Thursday, 5 January 2012

Satara and the lions: My last stop in Kruger

Sunrise on the S100

Satara: One of my favourite camps, and the last on my Kruger route. It is however very busy at this time of year! The stay started extremely well, with a little bit of the magic that the S100 road is known for. We drove the road as soon as the gates opened, without too many other cars, and soon enough we came across a lone male lion in the distance. The light was low, and he was slowly moving away, so we moved off. Not long after that a few hyena materialized in front of us, carrying the horns and skin of what looked like a Wildebeest, and running, each pulling in a different direction. As our eyes got used to the light, we saw more hyena running about, apparently quite excited, with their tails raised, occasionally emitting yelps or giggles. One of the hyena began to call, a low call, followed by a high pitched one, which is done with their heads close to the ground, possibly to magnify the sound. It is a call which is often done when they are calling in reinforcements, as it can be heard over long distances. We couldn't see what could have required reinforcements, but the hyenas' excitement was enough that we sat watching them as they argued over legs and skin, chasing each other about. 

Before long, two male lion rumps appeared in the air, apparently eating in the longish grass off to the side - the hyena kept drawing nearer to them, but were relatively tentative. We sat there, watching the scene when someone pointed out that there were lions. We told them we knew. They then pointed behind us. As we turned, we saw another two males, with very impressive manes and stature marching purposefully out of the river bed. They had clearly heard the commotion, and were there to investigate. it took them about ten minutes before they noticed the two feeding lions. We had presumed they were a coalition, but suddenly they were on edge, unsure of whether to back away, or move forward. They stood a while, watching, with the other two lions completely unaware. All of a sudden they began to stalk towards the lion rumps in the grass. One obviously spotted the danger, and disappeared quickly, the other still completely unawares. Before he could register his brother's absence, the two newcomers were off after him, and they sprinted across the dusty S100, with us struggling to keep up, and keep them in sight. It is one exciting thing to see a male lion in full tilt - gone were the sleepy images of male lions who barely lift a head in acknowledgement of your presence: these were impressive killers, their gait powerful and their strides each full of intent. 

We lost them a few kilometres later, but did find yet another male lion, keeping his head low as he smelt the bushes and ground where he walked. 

The prudent male who kept his head low and out of the way

Alarming Impala

Wood textures
Many of our drives around Satara have produced large herds of buffalo and elephant. One herd of buffalo must have had upward of 400 animals, many calves, and some huge old bulls in it. They are very impressive, as the they materialize out of the trees, and continue to do so for ages, a seemingly never ending supply of horns and hooves. In the sighting pictured below, the animals took turns drinking and swimming in a large dam. A hippo was not well pleased with their presence, and would swim right up to them, stopped centimeters from their legs and yawn and open his mouth in a very disgruntled manner. He gave up when a big herd of elephant began streaming down on the opposite side of the dam, obviously realizing there would be no peace until they decided to leave of their own accord.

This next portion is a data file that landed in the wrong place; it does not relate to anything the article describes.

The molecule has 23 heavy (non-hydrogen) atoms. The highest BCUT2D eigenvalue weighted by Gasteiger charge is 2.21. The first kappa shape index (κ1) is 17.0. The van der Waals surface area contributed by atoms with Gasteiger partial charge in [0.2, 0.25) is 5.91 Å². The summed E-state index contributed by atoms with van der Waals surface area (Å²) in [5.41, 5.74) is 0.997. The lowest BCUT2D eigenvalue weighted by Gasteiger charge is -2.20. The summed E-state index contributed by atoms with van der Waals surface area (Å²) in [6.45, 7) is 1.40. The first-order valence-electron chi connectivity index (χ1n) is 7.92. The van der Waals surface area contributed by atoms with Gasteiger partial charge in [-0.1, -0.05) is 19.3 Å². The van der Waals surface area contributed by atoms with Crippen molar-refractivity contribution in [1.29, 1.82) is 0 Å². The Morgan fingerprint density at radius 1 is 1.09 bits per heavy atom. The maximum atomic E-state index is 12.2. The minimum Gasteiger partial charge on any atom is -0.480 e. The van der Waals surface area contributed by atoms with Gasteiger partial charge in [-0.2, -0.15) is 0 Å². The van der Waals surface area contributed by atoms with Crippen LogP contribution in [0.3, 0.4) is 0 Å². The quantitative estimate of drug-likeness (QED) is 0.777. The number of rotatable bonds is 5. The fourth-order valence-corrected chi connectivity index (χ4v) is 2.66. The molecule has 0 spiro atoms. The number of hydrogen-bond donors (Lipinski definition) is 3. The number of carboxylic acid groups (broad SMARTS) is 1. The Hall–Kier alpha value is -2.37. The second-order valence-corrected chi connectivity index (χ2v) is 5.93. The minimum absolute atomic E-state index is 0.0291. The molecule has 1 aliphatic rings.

Satara camp
Cheetah just after sunset

Clearly the cats have been good in the area, and in the three days we have spent here so far we have had a number of lion sightings, as well as two cheetah late one night, and a leopard early one morning. The leopard sighting was the result of what I call (jokingly) my 'Mad Bush Skills'. I had heard some guinea fowl making a 'brrrrrrr kakakaka' sound repetitively, and had a vague recollection of hearing this sound before while watching a leopard in Etosha National Park. Guinea fowl are noisy animals, with many calls, but this time I was sure that the call meant 'predator'.  We sat for about 10 minutes, scouring the bush, before out on the road infront of us popped a beautiful female leopard, her eyes bright and round in the predawn light. She didn't stick around for very long, but it was rewarding none the less, and seieng this cat is always a great thrill!

The S100 delivered again on our second day at Satara, this time with a sighting of two male lions and a female. One of them was presumably keen on mating with her, as she kept on slapping him away whenever he came too close. I had my head out of the window while photographing, up until the point when the lions head filled the frame and I realized he was moving past out vehicle not a meter away from me. 

A bit close for comfort

New Years Day on the tropic of Capricorn
It has been wonderful having someone to share driving with, and to braai with - I have really enjoyed the evening sitting out on the stoep, stars above and the smell of braai wafting past my nose, having a chat about the day, and looking forward to the next. I even had the opportunity to test out my new telescope, and got some serious close up views of the moon's craters, crystal clear and bright in the night sky. I cannot wait to get a night where there is less of a moon, to look at some stars close up! The memories I have of Sossusvlei and the telescope there (although a lot bigger than mine) and the incredible time I had!

1 comment:

  1. Thank you! I am enjoying all your posts prior to a Kruger visit in late Feb 2012